Around 1910, five brothers — Henry, Irving, Robert, Benjamin, and Arnold Schwartz — founded Paragon Oil in New York City as an oil distribution company, to supply the residential buildings that now had their new oil burners installed. As time went on, the company focused less on building the burners and more on storing and delivering the fuel. Several of the brothers' first cousins, including the sons of Sam's younger brother Barney and one of Lena's cousins, also joined the operation. However, some of them chose to adopt different surnames in the workplace, including "Harvey" and "Lawrence", so that it would not be immediately obvious that most of the people working in the upper levels of the company had the last name Schwartz, and thus were related. Avoiding public anti-Semitism was also a contributing factor to the cousins' surname changes; indeed, even some of the five brothers' first names were different than those on their birth certificates and early census records, changed to sound less overtly Jewish. For example, Arnold's real first name was Abraham.
Most of the brothers used the profits from the sale to co-found the Brookdale Foundation, whose research focuses on gerontology and geriatric medicine. They also endow many other charitable enterprises, primarily centered in the New York metropolitan area. These include the Metropolitan Opera at then-newly-built Lincoln Center, several buildings and lecture programs at New York University, several New York City and Long Island hospitals, Park Avenue synagogue, a foundation for gifted youth, and at least three well-respected graduate schools founded in the mid-1950s. Eldest brother Henry Schwartz was married quite late in life to a former nun named Caroline Di Donato, and thus also endowed many Catholic charities and organizations.
Paragon oil was founded by brothers Henry, Irving, Robert, Benjamin, and Arnold Schwartz. The brothers, and their sister Bess, were first-generation Americans, all born between 1896 and 1909 in Brooklyn, New York.
Their parents were Samuel "Sam" (Chernofski) Schwartz born circa 1868 and Lena Krakofsky born circa 1874, who were Jewish immigrants from the town of Belaya Tserkov (Bila Tserkva), near Kiev, today located in Ukraine, who had immigrated to the United States around 1895. The family's original surname had been Chernofski. Samuel's occupation had originally been as a leading Blacksmith who owned many horses, wagons, and vast property near and around Belaya Tserkov. Samuel's father, Chaim Yael "Hyman" Chernofski was part of the Russian aristocracy and close confidant of Czar Alexander II (1855 - 1881), and Czar Alexander III (1881 - 1894), before being ousted (killed?) in the purges under Czar Nicholas II (1894 - 1917). Chaim married Gittel "Gertrude" (Bobrusky) Priletzky, daughter of Max (Bobrusky) Priletzky and Sarah Fuchs. Chaim and Samuel had started the family into the Whale Oil business during the late 1880s. After the purges in the early 1890s, one part of the family decided to go to America, while others stayed behind in Russia to continue the exporting of Whale Oil. The family immigrated through the port of Bremen, Germany, where their name was changed to the German word for black, "Schwartz". They traveled to London, England during the early part of 1895 to strengthen contacts they had previously made with the Royal Court of Queen Victoria that would serve them later with Paragon Oil. According to old family documents, the family finally traveled to America during late 1895 as First Class passengers on the White Star liner Teutonic.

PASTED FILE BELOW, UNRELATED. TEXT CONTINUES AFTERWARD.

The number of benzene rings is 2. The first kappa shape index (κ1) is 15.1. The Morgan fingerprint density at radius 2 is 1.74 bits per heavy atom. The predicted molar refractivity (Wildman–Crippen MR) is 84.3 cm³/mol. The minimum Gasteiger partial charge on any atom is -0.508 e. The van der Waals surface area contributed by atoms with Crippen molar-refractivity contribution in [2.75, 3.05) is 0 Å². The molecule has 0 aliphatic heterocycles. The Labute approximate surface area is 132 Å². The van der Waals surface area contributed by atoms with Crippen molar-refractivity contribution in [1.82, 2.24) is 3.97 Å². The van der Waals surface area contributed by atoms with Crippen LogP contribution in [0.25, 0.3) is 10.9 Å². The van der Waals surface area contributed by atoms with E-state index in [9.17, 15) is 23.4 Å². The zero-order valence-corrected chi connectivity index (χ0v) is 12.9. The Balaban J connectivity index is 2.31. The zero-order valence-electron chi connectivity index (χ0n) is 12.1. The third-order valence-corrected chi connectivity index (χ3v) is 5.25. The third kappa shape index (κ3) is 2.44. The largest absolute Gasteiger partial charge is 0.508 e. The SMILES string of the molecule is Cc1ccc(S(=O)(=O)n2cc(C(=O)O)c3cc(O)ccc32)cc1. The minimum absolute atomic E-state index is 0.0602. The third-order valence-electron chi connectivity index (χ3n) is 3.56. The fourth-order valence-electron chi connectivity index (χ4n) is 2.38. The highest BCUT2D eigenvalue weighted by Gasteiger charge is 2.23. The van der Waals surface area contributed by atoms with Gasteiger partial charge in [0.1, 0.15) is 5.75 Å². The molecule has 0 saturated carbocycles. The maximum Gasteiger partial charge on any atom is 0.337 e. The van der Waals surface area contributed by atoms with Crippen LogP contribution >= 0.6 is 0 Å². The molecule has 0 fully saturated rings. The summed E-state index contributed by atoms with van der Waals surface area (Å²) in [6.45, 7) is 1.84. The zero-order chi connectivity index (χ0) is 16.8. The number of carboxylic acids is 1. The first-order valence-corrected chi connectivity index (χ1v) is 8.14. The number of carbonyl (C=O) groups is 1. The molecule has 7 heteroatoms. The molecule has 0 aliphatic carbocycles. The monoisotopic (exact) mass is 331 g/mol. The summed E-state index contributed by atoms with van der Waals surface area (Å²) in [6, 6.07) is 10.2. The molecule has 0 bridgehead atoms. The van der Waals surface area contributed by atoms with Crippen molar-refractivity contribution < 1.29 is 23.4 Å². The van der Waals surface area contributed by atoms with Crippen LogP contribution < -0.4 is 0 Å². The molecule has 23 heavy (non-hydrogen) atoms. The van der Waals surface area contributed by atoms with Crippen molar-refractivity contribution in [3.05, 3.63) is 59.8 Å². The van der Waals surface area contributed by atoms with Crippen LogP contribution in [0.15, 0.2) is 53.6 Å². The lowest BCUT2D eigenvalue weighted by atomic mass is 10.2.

When they were young, elder brothers Henry and Irving went door-to-door in Brooklyn carrying around sacks of coal on their backs, peddling the coal to the nearby homes and residential buildings to earn extra money for their family. At that time, some large commercial buildings had oil-fired furnaces, but residential buildings did not. Since their father Samuel was a blacksmith, and their relatives back in Ukraine were involved in the whale oil business, this combination of factors led to the brothers experimenting, designing, and finally building the first oil heaters designed for residential buildings, which eventually earned the family several patents on the design.
Sam Schwartz died sometime between 1920 and 1930, Lena Schwartz died in 1941. Henry Schwartz died in January 1983, Irving died in April 1974, Robert died in November 1971, Benjamin (Ben) died in July 1969, and Arnold died in September 1979. Bess Schwartz Levy died probably in 1958. However, one of the Schwartz first cousins who had worked for the company, the son of Sam's brother Barney, is still alive. He is nonogenarian Jack Lawrence (née Jacob Schwartz), a well-known songwriter and former president of ASCAP. His purported date of birth is circa 1912.